Hours before a key summit meeting in Brussels, Manuel Valls said there could be 'no taboo subject' in talks to keep Greece within the eurozone.
In a dramatic development Claude Guéant, ex-chief of staff to President Nicolas Sarkozy and a former interior minister, has been placed under formal investigation for “laundering of the proceeds of tax fraud as part of an organised gang”, “forgery” and “use of false instruments” in connection with the probe into claims that the late Libyan leader Muammar Gaddafi illegally funded Sarkozy's successful 2007 presidential election campaign. Investigators want to know the origin of more than 500,000 euros that was transferred into his bank account in 2008 and part of which he later used to buy a flat in Paris. Experts in the art world have cast doubt on Guéant's explanation that the money came from the sale of two paintings by 17th century Dutch artist Andries Van Eertvelt.
Following 'active corruption' claims, a fresh investigation is looking into the financing of former president's failed 2012 re-election bid.
France's mainstream Right opposition party, the UMP, is further engulfed in a corruption scandal that implicates its leader and Nicolas Sarkozy.
François Gouyette, who is now ambassador to Tunisia but was France's man in Libya from 2008 to 2011, has revealed to judges that two different well-placed Libyans told him that there had “indeed” been funding by Muammar Gaddafi's regime of Nicolas Sarkozy's successful bid to become French president in 2007. The fluent Arabic speaker also told the investigating magistrates that the Libyan document published by Mediapart in April 2012 revealing the illicit funding looks genuine. His intervention follows a whole string of senior figures from Libya, both friends and foes of the late Gaddafi, who have confirmed that the financing of the Sarkozy election campaign took place. Fabrice Arfi and Karl Laske report.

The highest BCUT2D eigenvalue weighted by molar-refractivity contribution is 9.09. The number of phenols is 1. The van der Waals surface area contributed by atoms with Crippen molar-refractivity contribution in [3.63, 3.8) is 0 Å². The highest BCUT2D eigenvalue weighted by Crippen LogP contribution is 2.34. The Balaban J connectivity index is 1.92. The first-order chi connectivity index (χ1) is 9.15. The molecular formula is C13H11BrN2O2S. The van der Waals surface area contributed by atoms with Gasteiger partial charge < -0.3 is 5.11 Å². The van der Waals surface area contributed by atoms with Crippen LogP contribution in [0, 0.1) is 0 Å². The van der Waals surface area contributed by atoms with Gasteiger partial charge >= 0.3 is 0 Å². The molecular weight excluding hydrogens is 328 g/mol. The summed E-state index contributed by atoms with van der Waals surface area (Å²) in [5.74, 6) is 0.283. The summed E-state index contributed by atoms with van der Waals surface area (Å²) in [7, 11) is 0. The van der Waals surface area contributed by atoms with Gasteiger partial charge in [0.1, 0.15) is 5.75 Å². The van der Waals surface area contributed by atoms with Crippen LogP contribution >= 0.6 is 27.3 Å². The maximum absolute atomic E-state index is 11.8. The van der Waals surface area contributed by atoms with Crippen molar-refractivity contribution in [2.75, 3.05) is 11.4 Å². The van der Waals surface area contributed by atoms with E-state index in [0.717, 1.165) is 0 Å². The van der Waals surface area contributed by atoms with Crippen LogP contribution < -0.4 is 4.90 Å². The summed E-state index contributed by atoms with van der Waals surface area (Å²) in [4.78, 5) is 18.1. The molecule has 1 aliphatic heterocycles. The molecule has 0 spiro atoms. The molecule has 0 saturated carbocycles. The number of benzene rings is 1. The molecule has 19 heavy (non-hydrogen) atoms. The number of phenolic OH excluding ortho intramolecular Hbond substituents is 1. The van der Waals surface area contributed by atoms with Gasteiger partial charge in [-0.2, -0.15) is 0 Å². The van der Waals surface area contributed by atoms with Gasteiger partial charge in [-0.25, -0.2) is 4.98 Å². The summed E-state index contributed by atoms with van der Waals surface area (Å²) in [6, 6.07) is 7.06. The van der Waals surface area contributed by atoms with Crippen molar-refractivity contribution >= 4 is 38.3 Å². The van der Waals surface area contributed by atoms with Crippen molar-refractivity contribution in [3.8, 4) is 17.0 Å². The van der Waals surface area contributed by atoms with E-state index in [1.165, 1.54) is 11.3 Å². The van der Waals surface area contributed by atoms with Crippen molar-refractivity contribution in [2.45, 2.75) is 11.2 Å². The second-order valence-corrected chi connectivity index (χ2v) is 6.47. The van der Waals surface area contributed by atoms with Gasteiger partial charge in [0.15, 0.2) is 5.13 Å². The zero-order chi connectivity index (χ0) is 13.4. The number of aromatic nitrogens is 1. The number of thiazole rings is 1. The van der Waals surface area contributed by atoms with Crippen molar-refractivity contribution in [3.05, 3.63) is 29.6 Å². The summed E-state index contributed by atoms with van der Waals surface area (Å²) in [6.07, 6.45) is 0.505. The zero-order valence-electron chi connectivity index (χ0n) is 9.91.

A prominent Libyan dissident who became his country's first head of state after the fall of Muammar Gaddafi in 2011 has confirmed that the dictator’s regime paid millions of euros to support Nicolas Sarkozy's successful bid for the French presidency in 2007. Mohamed Al Magariaf, who spent many years in exile because of his opposition to the regime, is the first leading figure in post-Gaddafi Libya to acknowledge that his country illegally financed the Sarkozy campaign. Al Magariaf, who spent much of his exile in the United States, also says that payments continued until 2009. His revelations were made in sections of his recent book that were removed by his publisher just before publication. Fabrice Arfi and Karl Laske reveal their explosive content.
In audio recording Libyan leader Muammar Gaddafi says he helped bankroll former French president's 2007 presidential bid.
The France-based international police cooperation organisation Interpol has since last year become part-funded by the world’s largest cigarette producer, Philip Morris International, in a deal presented as helping to fight black market sales and to ensure traceability of tobacco products. This further example of the intergovernmental police organisation’s controversial new partnerships with the private sector raises a number of concerns, not least over the suspicion that the tobacco industry itself has been feeding criminal networks involved in the trafficking. Mathieu Martinière and Robert Schmidt report.